By Ronnie Dauber, Garden Guides Contributor
About RustRust is a fungi infection that cannot be adequately detected on contaminated plants since they show no symptoms of the infection. It has the ability to negatively affect production of many crops, including flowers, foliage and wheat. Rust spores lodge in the crown of plants that have had foliage removed and spread to disease-free plants very quickly.
Prevention and ControlQuarantine restrictions and eradication efforts are enforced to manage rust outbreaks and minimize potential disease loss during transportation from one place to another.
Affected PlantsRust fungi attacks plants including deciduous and evergreen trees, shrubs, cut flowers, foliage and flowering potted plants such as geraniums, chrysanthemums, daylilies and gladiolus.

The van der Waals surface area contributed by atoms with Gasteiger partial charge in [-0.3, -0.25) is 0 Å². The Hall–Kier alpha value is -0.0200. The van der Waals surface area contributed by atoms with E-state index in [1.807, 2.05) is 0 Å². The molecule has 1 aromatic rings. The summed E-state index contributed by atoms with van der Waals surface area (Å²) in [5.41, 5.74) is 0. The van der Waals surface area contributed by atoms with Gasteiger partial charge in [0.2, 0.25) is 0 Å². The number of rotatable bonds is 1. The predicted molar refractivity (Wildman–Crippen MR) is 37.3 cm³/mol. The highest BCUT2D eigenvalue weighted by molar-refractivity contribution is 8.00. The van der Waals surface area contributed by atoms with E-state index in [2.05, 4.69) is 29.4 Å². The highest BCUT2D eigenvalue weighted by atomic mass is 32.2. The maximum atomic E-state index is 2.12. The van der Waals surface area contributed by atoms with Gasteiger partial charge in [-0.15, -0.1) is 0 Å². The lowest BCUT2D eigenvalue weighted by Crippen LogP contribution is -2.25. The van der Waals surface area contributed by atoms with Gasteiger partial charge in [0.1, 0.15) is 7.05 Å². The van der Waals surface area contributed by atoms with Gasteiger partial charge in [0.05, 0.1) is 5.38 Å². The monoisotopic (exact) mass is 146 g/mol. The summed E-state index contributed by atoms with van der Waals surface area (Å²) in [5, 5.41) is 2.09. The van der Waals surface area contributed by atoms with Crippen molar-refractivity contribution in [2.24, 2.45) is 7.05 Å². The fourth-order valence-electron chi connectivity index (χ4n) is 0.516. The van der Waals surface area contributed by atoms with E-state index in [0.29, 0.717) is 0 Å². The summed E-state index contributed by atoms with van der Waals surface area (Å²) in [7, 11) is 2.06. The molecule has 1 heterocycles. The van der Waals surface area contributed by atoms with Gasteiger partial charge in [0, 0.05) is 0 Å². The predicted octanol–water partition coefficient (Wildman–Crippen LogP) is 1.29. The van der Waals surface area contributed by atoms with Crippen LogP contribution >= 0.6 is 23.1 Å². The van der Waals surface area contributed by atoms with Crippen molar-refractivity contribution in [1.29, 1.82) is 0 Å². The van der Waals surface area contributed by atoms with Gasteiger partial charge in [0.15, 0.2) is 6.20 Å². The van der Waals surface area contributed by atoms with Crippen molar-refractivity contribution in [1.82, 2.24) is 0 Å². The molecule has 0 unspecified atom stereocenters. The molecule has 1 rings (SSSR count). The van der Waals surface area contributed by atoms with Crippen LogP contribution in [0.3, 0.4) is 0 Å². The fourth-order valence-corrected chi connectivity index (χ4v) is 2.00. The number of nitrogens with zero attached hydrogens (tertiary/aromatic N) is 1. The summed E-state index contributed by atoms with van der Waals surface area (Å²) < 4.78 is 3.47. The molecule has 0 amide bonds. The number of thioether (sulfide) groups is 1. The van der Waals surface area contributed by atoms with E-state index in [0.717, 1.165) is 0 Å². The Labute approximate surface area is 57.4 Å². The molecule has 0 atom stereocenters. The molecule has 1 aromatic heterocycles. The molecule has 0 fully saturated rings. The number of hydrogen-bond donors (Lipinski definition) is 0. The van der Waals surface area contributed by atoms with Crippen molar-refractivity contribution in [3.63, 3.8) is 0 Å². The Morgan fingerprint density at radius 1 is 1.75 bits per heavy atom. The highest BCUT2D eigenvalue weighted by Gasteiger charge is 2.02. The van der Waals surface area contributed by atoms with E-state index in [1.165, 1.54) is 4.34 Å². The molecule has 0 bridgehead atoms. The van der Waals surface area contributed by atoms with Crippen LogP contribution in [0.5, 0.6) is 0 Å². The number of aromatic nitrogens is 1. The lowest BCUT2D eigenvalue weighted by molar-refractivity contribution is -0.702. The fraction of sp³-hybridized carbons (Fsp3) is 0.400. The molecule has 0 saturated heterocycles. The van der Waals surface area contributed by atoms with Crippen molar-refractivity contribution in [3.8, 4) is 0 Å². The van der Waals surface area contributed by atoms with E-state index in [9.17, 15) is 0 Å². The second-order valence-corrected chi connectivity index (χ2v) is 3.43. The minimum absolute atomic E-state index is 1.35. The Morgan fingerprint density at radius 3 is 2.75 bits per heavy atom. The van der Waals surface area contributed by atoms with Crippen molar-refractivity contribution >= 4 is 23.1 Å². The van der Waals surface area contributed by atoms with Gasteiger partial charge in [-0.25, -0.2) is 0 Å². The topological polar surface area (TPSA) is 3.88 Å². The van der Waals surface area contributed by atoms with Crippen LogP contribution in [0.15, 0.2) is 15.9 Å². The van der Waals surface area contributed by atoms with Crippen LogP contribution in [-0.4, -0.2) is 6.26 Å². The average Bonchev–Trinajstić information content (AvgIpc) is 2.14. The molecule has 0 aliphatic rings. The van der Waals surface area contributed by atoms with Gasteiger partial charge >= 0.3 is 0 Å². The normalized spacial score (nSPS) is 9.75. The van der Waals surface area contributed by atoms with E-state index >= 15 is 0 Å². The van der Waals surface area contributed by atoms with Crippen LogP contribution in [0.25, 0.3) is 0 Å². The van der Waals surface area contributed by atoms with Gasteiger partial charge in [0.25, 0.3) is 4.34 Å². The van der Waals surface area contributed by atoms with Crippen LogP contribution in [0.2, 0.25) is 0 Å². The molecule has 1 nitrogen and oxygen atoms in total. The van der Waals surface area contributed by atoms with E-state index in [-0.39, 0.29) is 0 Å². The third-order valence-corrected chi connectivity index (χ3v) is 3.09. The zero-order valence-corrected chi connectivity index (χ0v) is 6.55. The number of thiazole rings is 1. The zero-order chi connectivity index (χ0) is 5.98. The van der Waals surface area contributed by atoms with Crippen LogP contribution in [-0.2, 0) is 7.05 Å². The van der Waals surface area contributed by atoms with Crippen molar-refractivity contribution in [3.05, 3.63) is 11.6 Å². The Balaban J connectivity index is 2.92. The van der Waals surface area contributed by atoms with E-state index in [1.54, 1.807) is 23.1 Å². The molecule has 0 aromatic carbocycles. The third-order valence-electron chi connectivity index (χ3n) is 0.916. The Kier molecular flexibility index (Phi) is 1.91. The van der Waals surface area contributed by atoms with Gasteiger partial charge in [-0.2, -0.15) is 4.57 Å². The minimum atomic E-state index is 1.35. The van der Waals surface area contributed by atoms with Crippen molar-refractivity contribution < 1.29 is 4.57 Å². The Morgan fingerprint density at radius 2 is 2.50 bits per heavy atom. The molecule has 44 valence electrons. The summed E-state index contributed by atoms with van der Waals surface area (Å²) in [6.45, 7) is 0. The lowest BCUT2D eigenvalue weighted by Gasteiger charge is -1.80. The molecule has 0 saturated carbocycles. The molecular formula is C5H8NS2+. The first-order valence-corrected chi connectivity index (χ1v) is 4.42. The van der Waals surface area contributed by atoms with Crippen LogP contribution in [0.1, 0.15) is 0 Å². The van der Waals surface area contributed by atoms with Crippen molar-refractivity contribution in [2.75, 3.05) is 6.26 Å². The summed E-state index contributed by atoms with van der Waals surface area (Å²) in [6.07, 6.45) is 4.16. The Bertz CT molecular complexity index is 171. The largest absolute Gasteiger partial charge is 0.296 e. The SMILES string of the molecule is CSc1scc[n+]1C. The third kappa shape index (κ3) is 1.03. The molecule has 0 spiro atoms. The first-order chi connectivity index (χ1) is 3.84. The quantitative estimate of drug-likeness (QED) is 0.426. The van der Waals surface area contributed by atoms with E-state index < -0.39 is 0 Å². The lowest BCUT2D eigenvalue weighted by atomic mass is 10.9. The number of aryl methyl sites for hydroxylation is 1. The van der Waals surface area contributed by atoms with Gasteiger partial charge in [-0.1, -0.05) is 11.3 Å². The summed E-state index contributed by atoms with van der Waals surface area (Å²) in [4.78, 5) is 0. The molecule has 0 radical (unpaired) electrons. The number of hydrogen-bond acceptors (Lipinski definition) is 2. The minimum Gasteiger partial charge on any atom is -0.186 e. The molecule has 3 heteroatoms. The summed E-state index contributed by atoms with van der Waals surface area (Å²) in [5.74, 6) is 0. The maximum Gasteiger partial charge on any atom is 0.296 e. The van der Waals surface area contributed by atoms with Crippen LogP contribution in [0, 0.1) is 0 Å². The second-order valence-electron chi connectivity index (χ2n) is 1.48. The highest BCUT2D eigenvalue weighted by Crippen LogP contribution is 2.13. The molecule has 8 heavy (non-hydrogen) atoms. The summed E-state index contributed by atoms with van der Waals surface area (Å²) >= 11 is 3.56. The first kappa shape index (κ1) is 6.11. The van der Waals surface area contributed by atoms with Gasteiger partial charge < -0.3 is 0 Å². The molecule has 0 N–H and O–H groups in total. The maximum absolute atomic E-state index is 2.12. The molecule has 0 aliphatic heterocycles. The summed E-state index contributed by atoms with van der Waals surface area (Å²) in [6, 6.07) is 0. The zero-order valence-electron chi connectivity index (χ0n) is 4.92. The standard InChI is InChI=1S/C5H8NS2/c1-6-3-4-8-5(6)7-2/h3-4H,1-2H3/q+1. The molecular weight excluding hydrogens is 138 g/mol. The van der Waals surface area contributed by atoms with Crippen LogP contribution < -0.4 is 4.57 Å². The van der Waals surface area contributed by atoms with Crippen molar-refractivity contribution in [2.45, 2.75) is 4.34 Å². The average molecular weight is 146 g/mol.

DamageRust fungi does not immediately kill the infected plants, but the infection of the rust will reduce plant health and prevent flower production.
Predator InsectsThere aren't any known natural predators to consume rust.
Natural Insecticides The simplest natural way to stop the disease from spreading is to remove the infected areas from the plant.
Other Methods of ControlA DNA marker has been developed that is effective in flagging the presence of prime components which provide resistance against different species and strains of rust. This enables breeders to track the presence of this rust resistance through a simple DNA test.